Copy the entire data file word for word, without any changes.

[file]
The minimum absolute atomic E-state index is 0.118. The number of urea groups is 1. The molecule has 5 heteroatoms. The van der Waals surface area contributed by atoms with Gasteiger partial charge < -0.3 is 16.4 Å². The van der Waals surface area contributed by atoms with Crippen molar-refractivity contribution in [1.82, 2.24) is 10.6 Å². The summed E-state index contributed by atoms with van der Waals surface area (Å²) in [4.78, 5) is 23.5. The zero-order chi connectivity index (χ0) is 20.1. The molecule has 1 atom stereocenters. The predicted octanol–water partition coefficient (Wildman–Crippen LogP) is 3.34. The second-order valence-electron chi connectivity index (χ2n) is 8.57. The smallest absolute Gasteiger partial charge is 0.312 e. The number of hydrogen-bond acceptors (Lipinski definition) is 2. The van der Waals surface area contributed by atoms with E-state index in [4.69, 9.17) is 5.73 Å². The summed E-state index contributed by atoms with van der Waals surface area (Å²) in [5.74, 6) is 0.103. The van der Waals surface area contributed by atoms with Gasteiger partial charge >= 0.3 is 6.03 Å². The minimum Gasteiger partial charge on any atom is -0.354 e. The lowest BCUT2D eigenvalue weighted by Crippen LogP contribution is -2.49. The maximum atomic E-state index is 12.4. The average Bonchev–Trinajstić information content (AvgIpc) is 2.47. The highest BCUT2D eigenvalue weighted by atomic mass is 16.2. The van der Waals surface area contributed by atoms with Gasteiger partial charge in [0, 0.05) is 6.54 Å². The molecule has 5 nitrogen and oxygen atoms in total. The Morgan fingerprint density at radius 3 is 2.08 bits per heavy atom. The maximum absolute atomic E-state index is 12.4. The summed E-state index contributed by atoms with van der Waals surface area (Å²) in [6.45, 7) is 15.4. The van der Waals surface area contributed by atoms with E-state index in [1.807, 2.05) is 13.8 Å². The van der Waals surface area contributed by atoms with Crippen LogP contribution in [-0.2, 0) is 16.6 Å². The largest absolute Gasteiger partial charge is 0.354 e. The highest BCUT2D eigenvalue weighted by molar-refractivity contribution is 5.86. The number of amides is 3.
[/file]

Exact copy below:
The minimum absolute atomic E-state index is 0.118. The number of urea groups is 1. The molecule has 5 heteroatoms. The van der Waals surface area contributed by atoms with Gasteiger partial charge < -0.3 is 16.4 Å². The van der Waals surface area contributed by atoms with Crippen molar-refractivity contribution in [1.82, 2.24) is 10.6 Å². The summed E-state index contributed by atoms with van der Waals surface area (Å²) in [4.78, 5) is 23.5. The zero-order chi connectivity index (χ0) is 20.1. The molecule has 1 atom stereocenters. The predicted octanol–water partition coefficient (Wildman–Crippen LogP) is 3.34. The second-order valence-electron chi connectivity index (χ2n) is 8.57. The smallest absolute Gasteiger partial charge is 0.312 e. The number of hydrogen-bond acceptors (Lipinski definition) is 2. The van der Waals surface area contributed by atoms with E-state index in [4.69, 9.17) is 5.73 Å². The summed E-state index contributed by atoms with van der Waals surface area (Å²) in [5.74, 6) is 0.103. The van der Waals surface area contributed by atoms with Gasteiger partial charge >= 0.3 is 6.03 Å². The minimum Gasteiger partial charge on any atom is -0.354 e. The lowest BCUT2D eigenvalue weighted by Crippen LogP contribution is -2.49. The maximum atomic E-state index is 12.4. The average Bonchev–Trinajstić information content (AvgIpc) is 2.47. The highest BCUT2D eigenvalue weighted by atomic mass is 16.2. The van der Waals surface area contributed by atoms with Gasteiger partial charge in [0, 0.05) is 6.54 Å². The molecule has 5 nitrogen and oxygen atoms in total. The Morgan fingerprint density at radius 3 is 2.08 bits per heavy atom. The maximum absolute atomic E-state index is 12.4. The summed E-state index contributed by atoms with van der Waals surface area (Å²) in [6.45, 7) is 15.4. The van der Waals surface area contributed by atoms with E-state index in [1.807, 2.05) is 13.8 Å². The van der Waals surface area contributed by atoms with Crippen LogP contribution in [-0.2, 0) is 16.6 Å². The largest absolute Gasteiger partial charge is 0.354 e. The highest BCUT2D eigenvalue weighted by molar-refractivity contribution is 5.86. The number of amides is 3.